I read an article on the hunger insecurity that happens in community colleges. I got this image of America. The plan is to work hard to go to college, and then being able to support yourself with a job to get a better life is the dream. Both of my parents were immigrants, and they were given the opportunity to be able to provide for a family. We usually associate that when you are able to go to college, then you should be set. I was wrong with the people struggling here with food insecurity. It seems like food now is a luxury to college students. There is that stereotype of being broke college students, but some people really cannot afford to food every day.
It said in the article:
- 52 percent—of the respondents reported marginal to very low food security, while the remaining students reported high security.
- One in five respondents had very low food security, which meant that they had “multiple indications of disrupted eating patterns and reduced food intake.”
- Twenty-two percent of the respondents indicated that they had cut the size of their meals or skipped meals and were hungry because they didn’t have enough money for food.
I think this part of the article hit me pretty hard this week:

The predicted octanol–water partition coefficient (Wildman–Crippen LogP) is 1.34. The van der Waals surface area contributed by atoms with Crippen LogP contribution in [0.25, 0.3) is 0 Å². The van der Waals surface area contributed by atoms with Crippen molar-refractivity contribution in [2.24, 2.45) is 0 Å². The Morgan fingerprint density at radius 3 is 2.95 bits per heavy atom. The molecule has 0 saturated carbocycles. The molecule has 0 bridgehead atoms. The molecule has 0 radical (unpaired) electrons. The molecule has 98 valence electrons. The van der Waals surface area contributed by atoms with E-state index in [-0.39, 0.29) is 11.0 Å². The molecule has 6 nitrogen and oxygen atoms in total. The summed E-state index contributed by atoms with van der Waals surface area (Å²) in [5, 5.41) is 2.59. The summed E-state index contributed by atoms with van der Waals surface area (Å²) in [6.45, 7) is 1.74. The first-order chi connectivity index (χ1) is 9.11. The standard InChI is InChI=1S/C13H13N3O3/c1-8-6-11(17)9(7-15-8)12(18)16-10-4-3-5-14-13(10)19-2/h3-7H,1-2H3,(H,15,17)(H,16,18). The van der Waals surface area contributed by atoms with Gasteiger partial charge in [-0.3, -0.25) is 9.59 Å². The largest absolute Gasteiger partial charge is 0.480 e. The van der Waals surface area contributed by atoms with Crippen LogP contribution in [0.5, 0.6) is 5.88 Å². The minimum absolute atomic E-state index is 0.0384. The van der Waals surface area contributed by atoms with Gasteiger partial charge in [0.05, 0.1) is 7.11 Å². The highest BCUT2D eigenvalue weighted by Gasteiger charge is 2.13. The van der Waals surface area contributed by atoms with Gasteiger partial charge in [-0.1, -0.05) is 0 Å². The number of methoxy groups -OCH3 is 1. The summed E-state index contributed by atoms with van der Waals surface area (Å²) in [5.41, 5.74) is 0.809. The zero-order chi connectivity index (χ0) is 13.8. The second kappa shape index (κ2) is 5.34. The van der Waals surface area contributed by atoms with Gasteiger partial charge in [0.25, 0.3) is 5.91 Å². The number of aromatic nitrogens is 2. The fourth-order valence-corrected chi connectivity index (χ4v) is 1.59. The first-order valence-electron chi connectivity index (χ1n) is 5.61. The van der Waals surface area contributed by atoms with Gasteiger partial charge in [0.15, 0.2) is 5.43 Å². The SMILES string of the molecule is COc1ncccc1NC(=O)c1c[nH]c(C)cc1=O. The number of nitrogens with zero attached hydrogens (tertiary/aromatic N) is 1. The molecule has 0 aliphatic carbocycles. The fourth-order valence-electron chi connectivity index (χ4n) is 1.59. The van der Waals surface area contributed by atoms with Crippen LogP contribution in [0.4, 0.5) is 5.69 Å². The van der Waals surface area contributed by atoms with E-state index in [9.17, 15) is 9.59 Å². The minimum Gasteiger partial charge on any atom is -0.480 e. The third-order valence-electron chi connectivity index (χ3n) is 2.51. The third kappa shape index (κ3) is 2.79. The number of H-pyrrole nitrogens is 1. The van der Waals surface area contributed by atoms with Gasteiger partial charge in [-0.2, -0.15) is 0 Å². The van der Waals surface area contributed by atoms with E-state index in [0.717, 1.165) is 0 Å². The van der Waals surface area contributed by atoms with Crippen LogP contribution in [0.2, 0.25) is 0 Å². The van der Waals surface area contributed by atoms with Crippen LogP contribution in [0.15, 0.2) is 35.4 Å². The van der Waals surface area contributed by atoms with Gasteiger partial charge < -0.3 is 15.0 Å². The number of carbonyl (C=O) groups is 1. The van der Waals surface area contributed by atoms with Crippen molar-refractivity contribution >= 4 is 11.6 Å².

- Hunger has a large impact on learning and college retention. For one, there is the obvious physical problem that an empty stomach makes it hard to learn in class. For another, it may force students to make decisions that interfere with completion. They might work longer hours at their jobs or take long breaks from their studies to earn the money needed to buy dinner, for example. These decisions make it harder for students to get to graduation day in a reasonable timeframe.
There are so many barriers to get through college, and the scarcity of food was low on my thoughts that would stop you from finishing college. Food is such an essential thing to have as a human being that it is important to have that in order to continue with school.
McKenna, L. (2018, February 27). The Gravity of the Hunger Problem on College
Campuses. Retrieved from https://www.theatlantic.com/education/archive/2016/01/the-hidden-hunger-on-college-campuses/424047/